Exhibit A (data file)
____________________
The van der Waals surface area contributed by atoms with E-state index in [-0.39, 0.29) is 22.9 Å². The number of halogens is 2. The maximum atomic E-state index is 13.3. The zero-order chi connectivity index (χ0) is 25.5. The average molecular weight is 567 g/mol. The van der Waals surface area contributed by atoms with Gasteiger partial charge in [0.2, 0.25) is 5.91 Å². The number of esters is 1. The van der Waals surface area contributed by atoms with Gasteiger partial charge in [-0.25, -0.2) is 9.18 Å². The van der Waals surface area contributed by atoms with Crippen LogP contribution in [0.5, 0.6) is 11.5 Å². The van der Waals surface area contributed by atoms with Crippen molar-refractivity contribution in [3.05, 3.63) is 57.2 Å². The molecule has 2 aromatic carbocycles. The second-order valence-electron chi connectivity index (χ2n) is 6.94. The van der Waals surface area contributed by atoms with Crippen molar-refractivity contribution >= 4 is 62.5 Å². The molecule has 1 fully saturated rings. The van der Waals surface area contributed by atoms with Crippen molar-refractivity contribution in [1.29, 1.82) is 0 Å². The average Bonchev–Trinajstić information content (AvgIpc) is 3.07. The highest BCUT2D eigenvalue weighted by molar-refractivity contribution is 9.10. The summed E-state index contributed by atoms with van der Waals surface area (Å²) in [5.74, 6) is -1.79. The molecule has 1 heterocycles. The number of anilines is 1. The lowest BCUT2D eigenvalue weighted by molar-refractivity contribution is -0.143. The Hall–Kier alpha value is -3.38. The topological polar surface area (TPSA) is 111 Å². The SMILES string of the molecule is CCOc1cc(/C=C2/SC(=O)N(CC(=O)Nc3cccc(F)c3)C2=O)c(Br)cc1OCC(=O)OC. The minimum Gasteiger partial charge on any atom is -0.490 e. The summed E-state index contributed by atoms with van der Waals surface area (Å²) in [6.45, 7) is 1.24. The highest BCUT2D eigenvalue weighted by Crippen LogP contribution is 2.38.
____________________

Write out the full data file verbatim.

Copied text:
The van der Waals surface area contributed by atoms with E-state index in [-0.39, 0.29) is 22.9 Å². The number of halogens is 2. The maximum atomic E-state index is 13.3. The zero-order chi connectivity index (χ0) is 25.5. The average molecular weight is 567 g/mol. The van der Waals surface area contributed by atoms with Gasteiger partial charge in [0.2, 0.25) is 5.91 Å². The number of esters is 1. The van der Waals surface area contributed by atoms with Gasteiger partial charge in [-0.25, -0.2) is 9.18 Å². The van der Waals surface area contributed by atoms with Crippen LogP contribution in [0.5, 0.6) is 11.5 Å². The van der Waals surface area contributed by atoms with Crippen molar-refractivity contribution in [3.05, 3.63) is 57.2 Å². The molecule has 2 aromatic carbocycles. The second-order valence-electron chi connectivity index (χ2n) is 6.94. The van der Waals surface area contributed by atoms with Crippen molar-refractivity contribution >= 4 is 62.5 Å². The molecule has 1 fully saturated rings. The van der Waals surface area contributed by atoms with Crippen molar-refractivity contribution in [1.29, 1.82) is 0 Å². The average Bonchev–Trinajstić information content (AvgIpc) is 3.07. The highest BCUT2D eigenvalue weighted by molar-refractivity contribution is 9.10. The summed E-state index contributed by atoms with van der Waals surface area (Å²) in [5.74, 6) is -1.79. The molecule has 1 heterocycles. The number of anilines is 1. The lowest BCUT2D eigenvalue weighted by molar-refractivity contribution is -0.143. The Hall–Kier alpha value is -3.38. The topological polar surface area (TPSA) is 111 Å². The SMILES string of the molecule is CCOc1cc(/C=C2/SC(=O)N(CC(=O)Nc3cccc(F)c3)C2=O)c(Br)cc1OCC(=O)OC. The minimum Gasteiger partial charge on any atom is -0.490 e. The summed E-state index contributed by atoms with van der Waals surface area (Å²) in [6.45, 7) is 1.24. The highest BCUT2D eigenvalue weighted by Crippen LogP contribution is 2.38.